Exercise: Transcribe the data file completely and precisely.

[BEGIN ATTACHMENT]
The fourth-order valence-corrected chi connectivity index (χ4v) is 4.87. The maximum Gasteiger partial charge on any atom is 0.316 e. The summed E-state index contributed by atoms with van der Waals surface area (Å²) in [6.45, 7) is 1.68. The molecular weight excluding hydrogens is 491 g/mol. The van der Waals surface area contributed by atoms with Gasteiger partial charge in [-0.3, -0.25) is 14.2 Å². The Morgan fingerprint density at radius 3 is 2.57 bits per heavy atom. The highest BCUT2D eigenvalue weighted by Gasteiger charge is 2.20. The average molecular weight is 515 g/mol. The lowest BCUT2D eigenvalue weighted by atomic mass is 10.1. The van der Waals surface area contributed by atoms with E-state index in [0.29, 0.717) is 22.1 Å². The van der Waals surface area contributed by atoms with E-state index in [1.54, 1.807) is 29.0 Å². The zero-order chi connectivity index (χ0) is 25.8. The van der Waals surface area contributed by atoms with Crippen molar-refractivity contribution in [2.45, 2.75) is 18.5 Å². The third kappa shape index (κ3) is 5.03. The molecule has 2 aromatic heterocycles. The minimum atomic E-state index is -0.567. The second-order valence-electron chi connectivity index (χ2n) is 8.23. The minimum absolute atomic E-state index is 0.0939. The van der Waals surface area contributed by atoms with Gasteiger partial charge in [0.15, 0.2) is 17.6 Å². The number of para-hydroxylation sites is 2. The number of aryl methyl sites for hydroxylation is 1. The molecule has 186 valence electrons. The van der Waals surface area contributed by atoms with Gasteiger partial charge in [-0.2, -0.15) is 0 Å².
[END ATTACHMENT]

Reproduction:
The fourth-order valence-corrected chi connectivity index (χ4v) is 4.87. The maximum Gasteiger partial charge on any atom is 0.316 e. The summed E-state index contributed by atoms with van der Waals surface area (Å²) in [6.45, 7) is 1.68. The molecular weight excluding hydrogens is 491 g/mol. The van der Waals surface area contributed by atoms with Gasteiger partial charge in [-0.3, -0.25) is 14.2 Å². The Morgan fingerprint density at radius 3 is 2.57 bits per heavy atom. The highest BCUT2D eigenvalue weighted by Gasteiger charge is 2.20. The average molecular weight is 515 g/mol. The lowest BCUT2D eigenvalue weighted by atomic mass is 10.1. The van der Waals surface area contributed by atoms with E-state index in [0.29, 0.717) is 22.1 Å². The van der Waals surface area contributed by atoms with E-state index in [1.54, 1.807) is 29.0 Å². The zero-order chi connectivity index (χ0) is 25.8. The van der Waals surface area contributed by atoms with Crippen molar-refractivity contribution in [2.45, 2.75) is 18.5 Å². The third kappa shape index (κ3) is 5.03. The molecule has 2 aromatic heterocycles. The minimum atomic E-state index is -0.567. The second-order valence-electron chi connectivity index (χ2n) is 8.23. The minimum absolute atomic E-state index is 0.0939. The van der Waals surface area contributed by atoms with Gasteiger partial charge in [0.15, 0.2) is 17.6 Å². The number of para-hydroxylation sites is 2. The number of aryl methyl sites for hydroxylation is 1. The molecule has 186 valence electrons. The van der Waals surface area contributed by atoms with Gasteiger partial charge in [-0.2, -0.15) is 0 Å².